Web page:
Jim Bridenstine—Chief of NASA—recently stated that the moon might be the upcoming space destination for the U.S. astronauts, but the borderline of Mars still lures. Lately, a crowd of scientists, politicians, reporters, and space enthusiasts assembled at National Geographic headquarters to commemorate and converse Season 2 of the National Geographic series “Mars” and the Project Mars contest’s film and poster champions.
Bridenstine approached the crowd, reporting that he was thrilled about the return of “Mars,” the contest, and the measure the U.S. is taking to return to the moon and then the Mars. Bridenstine stated, “We are going to the moon since there is science that needs to be revealed there, there is a risk to be withdrawn, there are technologies that need to be developed, and there is human physiology that needs to be accepted.” He further added that along with Mars research attempts, traveling to the moon will be a significant step if we successfully take and abode humans on Mars. Since the time Bridenstine became administrator of NASA, scientists have already done significant discoveries about Mars that make efforts of traveling to the planet more exciting. First, Bridenstine stated, scientists discovered complex organic composites on the surface of Mars. Second, scientists found that Mars has methane cycles that ensue to match seasons on Mars. Third, scientists revealed that liquid water exists in less than a mile (1.5 Kilometers) under the planet’s surface.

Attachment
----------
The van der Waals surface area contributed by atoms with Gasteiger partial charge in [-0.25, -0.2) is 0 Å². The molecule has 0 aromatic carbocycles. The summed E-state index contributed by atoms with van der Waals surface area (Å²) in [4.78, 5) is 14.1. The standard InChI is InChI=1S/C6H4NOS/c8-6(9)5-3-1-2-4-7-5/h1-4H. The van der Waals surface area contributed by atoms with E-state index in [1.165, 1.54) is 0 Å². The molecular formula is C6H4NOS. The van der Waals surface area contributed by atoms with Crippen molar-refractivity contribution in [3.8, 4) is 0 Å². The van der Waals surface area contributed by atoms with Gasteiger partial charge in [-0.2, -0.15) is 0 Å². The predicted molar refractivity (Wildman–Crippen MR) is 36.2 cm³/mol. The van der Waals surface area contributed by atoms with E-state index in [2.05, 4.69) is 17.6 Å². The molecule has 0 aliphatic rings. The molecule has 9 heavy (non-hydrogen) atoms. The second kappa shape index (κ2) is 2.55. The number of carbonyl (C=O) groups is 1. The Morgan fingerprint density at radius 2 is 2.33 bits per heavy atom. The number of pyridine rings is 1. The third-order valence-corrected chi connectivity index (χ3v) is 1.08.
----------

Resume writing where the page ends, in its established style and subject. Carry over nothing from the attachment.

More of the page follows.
Recently, NASA was also in news as its highest-priority and most expensive science missions would be launched by SpaceX’s workhorse Falcon 9 rocket. SpaceX’s representatives recently announced that NASA’s LSP (Launch Services Program) has qualified the two-stage Falcon 9 in a “Category 3” rocket. Gwynne Shotwell—SpaceX’s President and Chief Operating Officer—stated in a statement that LSP Category 3 qualifications is a top achievement for the Falcon 9 workforce and signifies another important landmark in a close joint venture with NASA.